December 8, 2010

The Gulf of Mexico...Brought to you by BP and the Oil Industry

The Gulf of Mexico is coming to New Orleans, like it or not, thanks to the hard work of the oil and gas industry and with a little help of the Army Corps of Engineers.

We ventured on over to the Audubon Aquarium of the Americas, because we were told it was one of the top five aquariums in America and Hilina loves fish. Well, I would not say it was Top 5, but it was acceptable. It had good exhibits and Hilina had a good time, although it would have been nice had they focused a bit more on the Mississippi River ecosystem and the salt and freshwater marshes and less on penguins and sea otters. I also felt it was a bit over-priced.

However, something struck me on the final exhibit of the aquarium. The sudden emphasis in the various displays about the oil/gas industry not being "so bad" for the local environment. I did not realize at the time we were there that the aquarium, as well as, the associated zoo, is not operated by the renowed National Audubon Society, but rather the Audubon Nature Institute. So, who is the Audubon Nature Institute? It's hard to tell for sure.

From wikipedia:
"The institute is no longer a part of the National Wetlands Coalition, but it is a "cooperating organization" with America's Wetland Campaign, which is sponsored by British Gas, Citgo, ConocoPhillips, Shell Oil and other energy companies.

The National Wetlands Coalition has opposed U.S. wetlands policy, saying "the federal government, while seeking to protect wetlands, casts a wide net and imposes burdensome and ineffective regulations on private property". Time Magazine called it "a big-biz coalition against wetlands with major industrial companies, such as Exxon, Texaco and Kerr-McGee."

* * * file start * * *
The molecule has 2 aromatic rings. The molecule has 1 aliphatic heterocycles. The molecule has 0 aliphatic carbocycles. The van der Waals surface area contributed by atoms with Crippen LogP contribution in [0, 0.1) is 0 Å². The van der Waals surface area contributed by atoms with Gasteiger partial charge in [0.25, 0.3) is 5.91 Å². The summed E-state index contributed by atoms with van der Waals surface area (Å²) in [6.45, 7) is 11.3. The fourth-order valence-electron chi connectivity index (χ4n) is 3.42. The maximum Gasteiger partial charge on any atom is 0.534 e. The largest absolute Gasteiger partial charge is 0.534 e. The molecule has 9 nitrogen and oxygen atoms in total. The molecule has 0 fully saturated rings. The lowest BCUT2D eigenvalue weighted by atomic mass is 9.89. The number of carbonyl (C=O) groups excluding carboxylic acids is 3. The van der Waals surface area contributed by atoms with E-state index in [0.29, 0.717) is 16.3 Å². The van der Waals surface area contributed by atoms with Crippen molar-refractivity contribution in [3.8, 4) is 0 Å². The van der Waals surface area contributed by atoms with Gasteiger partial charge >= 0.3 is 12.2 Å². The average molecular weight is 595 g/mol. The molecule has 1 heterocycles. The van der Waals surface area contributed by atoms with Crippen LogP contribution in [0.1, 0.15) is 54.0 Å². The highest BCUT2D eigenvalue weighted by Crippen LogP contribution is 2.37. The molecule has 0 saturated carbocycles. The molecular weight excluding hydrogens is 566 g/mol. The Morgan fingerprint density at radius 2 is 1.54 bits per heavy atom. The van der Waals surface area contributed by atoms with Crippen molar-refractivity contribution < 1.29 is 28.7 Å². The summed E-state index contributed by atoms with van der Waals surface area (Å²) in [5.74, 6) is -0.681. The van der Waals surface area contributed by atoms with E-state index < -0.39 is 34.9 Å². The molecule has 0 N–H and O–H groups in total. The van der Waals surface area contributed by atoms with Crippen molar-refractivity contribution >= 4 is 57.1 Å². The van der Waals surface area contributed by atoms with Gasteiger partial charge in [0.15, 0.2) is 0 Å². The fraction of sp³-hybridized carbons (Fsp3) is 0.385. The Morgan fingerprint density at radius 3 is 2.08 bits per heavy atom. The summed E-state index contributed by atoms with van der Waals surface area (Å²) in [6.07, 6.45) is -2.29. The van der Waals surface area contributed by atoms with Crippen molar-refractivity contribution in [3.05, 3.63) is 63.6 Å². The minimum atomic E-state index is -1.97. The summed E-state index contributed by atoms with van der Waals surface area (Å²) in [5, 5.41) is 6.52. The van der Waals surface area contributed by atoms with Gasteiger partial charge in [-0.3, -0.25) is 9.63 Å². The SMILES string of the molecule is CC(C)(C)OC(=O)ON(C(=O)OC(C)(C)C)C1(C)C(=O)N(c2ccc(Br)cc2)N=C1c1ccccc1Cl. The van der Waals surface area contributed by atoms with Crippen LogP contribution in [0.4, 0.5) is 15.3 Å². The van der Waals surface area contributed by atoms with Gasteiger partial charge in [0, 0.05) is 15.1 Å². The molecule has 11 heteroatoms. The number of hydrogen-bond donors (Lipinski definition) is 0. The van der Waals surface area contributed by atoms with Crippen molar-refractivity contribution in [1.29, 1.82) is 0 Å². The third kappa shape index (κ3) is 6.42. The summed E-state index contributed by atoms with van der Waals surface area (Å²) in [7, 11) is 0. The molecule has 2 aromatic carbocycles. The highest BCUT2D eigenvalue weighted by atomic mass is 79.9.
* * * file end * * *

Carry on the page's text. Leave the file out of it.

Exhibit at the Aquarium
See, it ain't so bad because jobs and $$$ are more important than land

So, this aquarium that is supposedly an environmental organization that seeks to protect endangered species and educate gets a major portion of its funding from oil and gas, while it also recieves government funding from the state of Louisiana and the city of New Orleans. Talk about some conflict of interests.

See: Oil Platforms Actually Help The Gulf of Mexico!

In their big "Gulf of Mexico" exhibit, the aquarium has pillons representing the underwater portions of an oil platform. There is a sign discussing how the platforms are so important to the ecology of the gulf as artificial reefs for sealife to anchor onto. But, of course, there is more to this story. Because the extraction of oil and natural gas from the seafloor and from delicate wetlands that buffer the coast causes subsidence it is causing the sea to invade and destroy the wetlands and forested-swamps of South Louisiana.

A picture showing the effects of saltwater infiltration (brown) in the marshes.

But, we were sick of looking at charts and pictures at museums. It was time to see the real thing!

The same spot, 4 years later

So, what does this seawater infiltration look like? We decided to go see for ourselves. We drove about 20 miles southeast of New Orleans to a small fishing village at the edge of the matrix between the freshwater wetlands and the invading seawater called Delacroix. What we saw out there was fascinating....

A dead forest of live oaks caused by a rising water table